Thea Musgrave (b 1928)
Hedwige Chrétien (1859-1944)
Quintette à vent
Allegro con moto
Yi Chen (b 1953)
200 PIECES Mountain Song (world premiere)
Fergus McCready oboe
Amy Beach (1867-1944)
Pastorale for wind quintet, Op 151
Nicola LeFanu (b 1947)
200 PIECES After Lindisfarne (world premiere)
Prelude. Crossing the Causeway
Study (moto perpetuo). In the sand dunes
Nocturne. St Cuthbert's isle and seals
Joseph Longstaff horn
Valerie Coleman (b 1970)
Yi-Hsuan Chen flute
Drake Gritton oboe
Rowan Jones clarinet
Guylaine Eckersley bassoon
Zoë Tweed horn
As a Distinguished Professor at the UMKC Conservatory of Music and Dance, a prolific composer, and recipient of the Ives Living Award from the American Academy of Arts and Letters, Yi Chen blends Chinese and Western traditions, transcending cultural and musical boundaries. Her music has reached a wide range of audiences and inspired peoples of different cultural backgrounds throughout the world. She holds a BA and MA in music composition from the Central Conservatory of Music in Beijing, and a DMA from Columbia University in New York City, studying composition with Wu Zuqiang, Chou Wen-chung and Mario Davidovsky. She was elected to the American Academy of Arts and Sciences in 2005, and the American Academy of Arts and Letters in 2019.
She has received fellowships from the Guggenheim Foundation and the National Endowment for the Arts, as well as the Lieberson Award from the American Academy of Arts and Letters. Recent premieres include Plum Blossom for piano solo at the Fifth Hong Kong International Piano Competition by 15 semi-finalists at HK City Hall Concert Hall in October 2019, a three-movement symphonic work Introduction, Andante, and Allegro first performed at Benaroya Hall by the Seattle Symphony and Fire for 12 players (commissioned by Chicago Center for Contemporary Music) by Grossman Ensemble at Logan Center Performance Hall at the University of Chicago in 2019
A strong advocate of new music, American composers, Asian composers, and women in music, she has served on the advisory or educational board of the Fromm Music Foundation at Harvard, the John Simon Guggenheim Memorial Foundation, Chamber Music America, Meet The Composer, the American Music Center, New Music USA, the American Composers Orchestra, the League of Composers/ISCM, the International Alliance of Women in Music, and the Women’s Philharmonic Advocacy.
She is a cultural ambassador who has introduced hundreds of new music compositions and a large number of musicians from the East and the West to music and education exchange programs in the USA, Germany, the UK, and Asian countries, particularly in recent years through programs of the Beijing Modern Music Festival, the Beijing International Composition Workshop, the Shanghai Spring Festival, the Tianjin May Festival, the China-ASEAN Music Week, the symphony orchestras throughout China and some other Asian countries, and the Thailand International Composition Festival.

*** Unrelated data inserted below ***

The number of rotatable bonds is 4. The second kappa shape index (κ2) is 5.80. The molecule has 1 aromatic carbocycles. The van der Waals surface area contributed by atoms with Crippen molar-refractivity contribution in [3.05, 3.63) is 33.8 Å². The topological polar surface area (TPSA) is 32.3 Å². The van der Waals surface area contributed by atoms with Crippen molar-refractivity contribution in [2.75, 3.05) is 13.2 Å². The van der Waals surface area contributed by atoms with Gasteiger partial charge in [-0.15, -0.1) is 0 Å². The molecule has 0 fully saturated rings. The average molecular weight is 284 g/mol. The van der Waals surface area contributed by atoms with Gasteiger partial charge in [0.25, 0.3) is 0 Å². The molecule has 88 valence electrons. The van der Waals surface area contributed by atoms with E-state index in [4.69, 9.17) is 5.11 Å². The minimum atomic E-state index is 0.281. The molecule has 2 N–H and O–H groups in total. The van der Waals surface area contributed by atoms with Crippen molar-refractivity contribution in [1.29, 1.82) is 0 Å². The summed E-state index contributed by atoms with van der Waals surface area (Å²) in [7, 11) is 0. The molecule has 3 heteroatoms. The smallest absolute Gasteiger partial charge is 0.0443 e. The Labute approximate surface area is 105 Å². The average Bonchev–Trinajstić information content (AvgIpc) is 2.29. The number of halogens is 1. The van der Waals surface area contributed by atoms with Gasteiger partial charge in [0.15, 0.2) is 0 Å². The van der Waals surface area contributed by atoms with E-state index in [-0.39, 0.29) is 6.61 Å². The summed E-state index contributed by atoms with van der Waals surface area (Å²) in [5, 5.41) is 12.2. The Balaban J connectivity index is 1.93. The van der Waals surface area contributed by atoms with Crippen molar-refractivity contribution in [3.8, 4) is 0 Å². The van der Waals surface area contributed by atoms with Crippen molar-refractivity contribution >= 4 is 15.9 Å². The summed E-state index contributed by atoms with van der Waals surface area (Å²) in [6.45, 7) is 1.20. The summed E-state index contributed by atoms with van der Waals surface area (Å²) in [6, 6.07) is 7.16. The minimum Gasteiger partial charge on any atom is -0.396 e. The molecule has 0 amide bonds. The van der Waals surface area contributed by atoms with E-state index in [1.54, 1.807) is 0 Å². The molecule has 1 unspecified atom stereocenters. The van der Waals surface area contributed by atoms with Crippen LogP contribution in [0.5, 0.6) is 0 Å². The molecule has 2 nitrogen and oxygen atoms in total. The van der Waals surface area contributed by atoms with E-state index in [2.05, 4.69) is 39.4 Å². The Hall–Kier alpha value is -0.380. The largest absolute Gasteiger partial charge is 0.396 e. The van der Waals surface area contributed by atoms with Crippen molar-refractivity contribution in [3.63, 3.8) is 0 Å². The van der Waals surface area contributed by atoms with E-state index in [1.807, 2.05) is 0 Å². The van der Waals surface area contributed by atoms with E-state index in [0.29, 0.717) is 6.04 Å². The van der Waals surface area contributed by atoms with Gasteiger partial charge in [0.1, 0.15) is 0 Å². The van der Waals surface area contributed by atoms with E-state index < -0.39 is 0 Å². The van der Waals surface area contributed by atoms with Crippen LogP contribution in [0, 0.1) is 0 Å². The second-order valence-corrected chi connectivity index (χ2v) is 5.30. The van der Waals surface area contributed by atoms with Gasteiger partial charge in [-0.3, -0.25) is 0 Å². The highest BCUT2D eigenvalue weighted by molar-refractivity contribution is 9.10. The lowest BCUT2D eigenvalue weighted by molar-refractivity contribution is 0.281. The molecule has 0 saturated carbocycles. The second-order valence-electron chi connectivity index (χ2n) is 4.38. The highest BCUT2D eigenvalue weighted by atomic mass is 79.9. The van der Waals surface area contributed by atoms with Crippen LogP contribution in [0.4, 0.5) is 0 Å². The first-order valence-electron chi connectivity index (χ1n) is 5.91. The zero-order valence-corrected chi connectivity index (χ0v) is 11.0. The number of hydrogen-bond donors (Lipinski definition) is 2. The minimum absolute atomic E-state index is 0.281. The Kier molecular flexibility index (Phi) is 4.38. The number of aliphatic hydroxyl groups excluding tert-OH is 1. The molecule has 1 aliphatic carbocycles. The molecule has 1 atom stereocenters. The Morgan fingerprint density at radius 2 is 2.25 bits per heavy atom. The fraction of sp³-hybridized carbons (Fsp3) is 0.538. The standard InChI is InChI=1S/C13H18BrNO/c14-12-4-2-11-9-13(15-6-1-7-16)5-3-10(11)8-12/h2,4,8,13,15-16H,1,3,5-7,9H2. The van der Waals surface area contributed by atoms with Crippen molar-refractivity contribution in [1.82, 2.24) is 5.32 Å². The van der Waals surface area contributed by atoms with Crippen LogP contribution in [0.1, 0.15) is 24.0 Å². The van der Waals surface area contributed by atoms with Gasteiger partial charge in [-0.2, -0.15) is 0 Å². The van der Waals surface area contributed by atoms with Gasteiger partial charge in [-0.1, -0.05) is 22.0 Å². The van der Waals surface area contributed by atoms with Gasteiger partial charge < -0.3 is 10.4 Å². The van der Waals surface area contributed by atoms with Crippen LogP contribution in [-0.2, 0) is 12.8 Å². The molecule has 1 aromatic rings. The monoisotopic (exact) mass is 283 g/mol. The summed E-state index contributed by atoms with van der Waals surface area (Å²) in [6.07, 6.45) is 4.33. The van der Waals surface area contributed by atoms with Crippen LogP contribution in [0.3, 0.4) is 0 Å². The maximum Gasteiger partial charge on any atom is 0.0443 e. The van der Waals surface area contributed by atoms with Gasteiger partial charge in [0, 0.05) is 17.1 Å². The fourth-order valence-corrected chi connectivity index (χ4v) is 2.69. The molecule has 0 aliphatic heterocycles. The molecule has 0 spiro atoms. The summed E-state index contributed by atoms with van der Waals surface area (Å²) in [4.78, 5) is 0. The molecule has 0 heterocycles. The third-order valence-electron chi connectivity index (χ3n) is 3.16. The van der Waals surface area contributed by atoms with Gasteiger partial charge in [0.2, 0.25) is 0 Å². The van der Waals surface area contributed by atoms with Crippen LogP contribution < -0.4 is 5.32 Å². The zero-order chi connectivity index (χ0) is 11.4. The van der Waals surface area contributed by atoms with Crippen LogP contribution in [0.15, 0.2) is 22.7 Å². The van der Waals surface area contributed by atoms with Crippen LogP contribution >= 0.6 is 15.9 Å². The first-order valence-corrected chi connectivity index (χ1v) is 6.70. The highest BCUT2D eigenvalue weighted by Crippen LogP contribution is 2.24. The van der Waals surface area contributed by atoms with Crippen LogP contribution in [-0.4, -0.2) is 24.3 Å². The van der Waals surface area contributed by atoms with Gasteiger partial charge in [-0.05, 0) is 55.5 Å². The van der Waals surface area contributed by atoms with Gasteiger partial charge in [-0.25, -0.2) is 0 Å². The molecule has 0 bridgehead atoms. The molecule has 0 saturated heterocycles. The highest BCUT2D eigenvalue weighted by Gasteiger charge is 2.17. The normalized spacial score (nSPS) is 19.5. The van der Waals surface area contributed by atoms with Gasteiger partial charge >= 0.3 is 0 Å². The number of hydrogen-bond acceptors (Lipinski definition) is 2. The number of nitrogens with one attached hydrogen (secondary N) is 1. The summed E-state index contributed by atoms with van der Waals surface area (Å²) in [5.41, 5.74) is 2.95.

Nicola LeFanu was born in England in 1947, the daughter of Irish parents: her father William LeFanu was from an Irish literary family, and her mother was the composer Elizabeth Maconchy. LeFanu studied at the University of Oxford, the Royal College of Music and, as a Harkness Fellow, at Harvard University. She has Honorary Doctorates from Durham, Aberdeen and the Open University, and is an Honorary Fellow of St Hilda’s College, Oxford.
She has composed around one hundred works which have been played and broadcast all over the world; her music is published by Novello and by Peters Edition. She has been commissioned by the BBC, by festivals in UK and beyond, and by leading orchestras, ensembles and soloists. Many works are available on CD, including music for strings (Naxos), and her Horn Concerto (NMC) and Saxophone Concerto (NEOS).
She has a particular affinity for vocal music and has composed eight operas: Dawnpath, the radio opera The Story of Mary O’Neill, the children's opera The Green Children, Blood Wedding, The Wildman, Light Passing, Dream Hunter, and Tokaido Road.
She is active in many aspects of the musical profession, as a composer, teacher, director and as a member of various public boards and new music organisations. From 1994-2008 she was Professor of Music at the University of York, where many gifted composers came to study with her. Previously she taught composition at King's College, London, and in the 1970s, she directed Morley College Music Theatre.
Recent premieres include works for chamber ensemble, for solo instrumentalists, and Threnody for orchestra, premiered in Dublin in 2015 by the RTÉ National Symphony Orchestra.
In 2015 she was awarded the Elgar bursary, which carries a commission from the Royal Philharmonic Society for BBC Symphony Orchestra.
These three miniatures are linked by shared ideas, but separately characterised, as their titles suggest: Prelude, Study (moto perpetuo) and Nocturne. I have aimed to write for the beautiful tone quality of the horn, as well as its capacity for timbral variation and microtonal inflection. Each miniature lasts a couple of minutes.
The title After Lindisfarne reflects my love of visiting ‘Holy Island’ in Northumberland. Prelude (Crossing the Causeway) suggests the spacious sands – serene or treacherous, according to the tide. Study (In the sand dunes) evokes the unfrequented wild places along the north coast of the island.
At night, the sound of Lindisfarne is the ‘song’ of the seals. Nocturne (St Cuthbert’s isle and seals) conjures up something of this haunting soundscape:
‘the isle is full of noises
sounds and sweet airs, that give delight and hurt not..’